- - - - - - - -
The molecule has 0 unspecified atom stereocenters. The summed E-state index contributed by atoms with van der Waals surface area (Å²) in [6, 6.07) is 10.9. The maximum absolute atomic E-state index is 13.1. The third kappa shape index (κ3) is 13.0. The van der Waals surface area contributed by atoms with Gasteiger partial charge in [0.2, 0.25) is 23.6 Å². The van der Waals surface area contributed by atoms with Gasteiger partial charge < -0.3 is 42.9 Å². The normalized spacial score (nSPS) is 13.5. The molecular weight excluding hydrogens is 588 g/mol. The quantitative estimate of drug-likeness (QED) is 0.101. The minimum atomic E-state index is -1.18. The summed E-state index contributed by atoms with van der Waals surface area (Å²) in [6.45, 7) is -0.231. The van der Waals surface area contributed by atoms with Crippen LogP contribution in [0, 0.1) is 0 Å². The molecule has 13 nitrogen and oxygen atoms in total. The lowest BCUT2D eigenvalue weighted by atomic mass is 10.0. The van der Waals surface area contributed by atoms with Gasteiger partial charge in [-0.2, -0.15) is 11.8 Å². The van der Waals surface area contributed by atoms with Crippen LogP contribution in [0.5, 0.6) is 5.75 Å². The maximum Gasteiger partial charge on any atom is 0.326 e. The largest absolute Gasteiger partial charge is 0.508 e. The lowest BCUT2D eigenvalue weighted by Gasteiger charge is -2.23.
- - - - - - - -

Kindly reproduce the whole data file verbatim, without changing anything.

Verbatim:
The molecule has 0 unspecified atom stereocenters. The summed E-state index contributed by atoms with van der Waals surface area (Å²) in [6, 6.07) is 10.9. The maximum absolute atomic E-state index is 13.1. The third kappa shape index (κ3) is 13.0. The van der Waals surface area contributed by atoms with Gasteiger partial charge in [0.2, 0.25) is 23.6 Å². The van der Waals surface area contributed by atoms with Gasteiger partial charge < -0.3 is 42.9 Å². The normalized spacial score (nSPS) is 13.5. The molecular weight excluding hydrogens is 588 g/mol. The quantitative estimate of drug-likeness (QED) is 0.101. The minimum atomic E-state index is -1.18. The summed E-state index contributed by atoms with van der Waals surface area (Å²) in [6.45, 7) is -0.231. The van der Waals surface area contributed by atoms with Crippen LogP contribution in [0, 0.1) is 0 Å². The molecule has 13 nitrogen and oxygen atoms in total. The lowest BCUT2D eigenvalue weighted by atomic mass is 10.0. The van der Waals surface area contributed by atoms with Gasteiger partial charge in [-0.2, -0.15) is 11.8 Å². The van der Waals surface area contributed by atoms with Crippen LogP contribution in [0.5, 0.6) is 5.75 Å². The maximum Gasteiger partial charge on any atom is 0.326 e. The largest absolute Gasteiger partial charge is 0.508 e. The lowest BCUT2D eigenvalue weighted by Gasteiger charge is -2.23.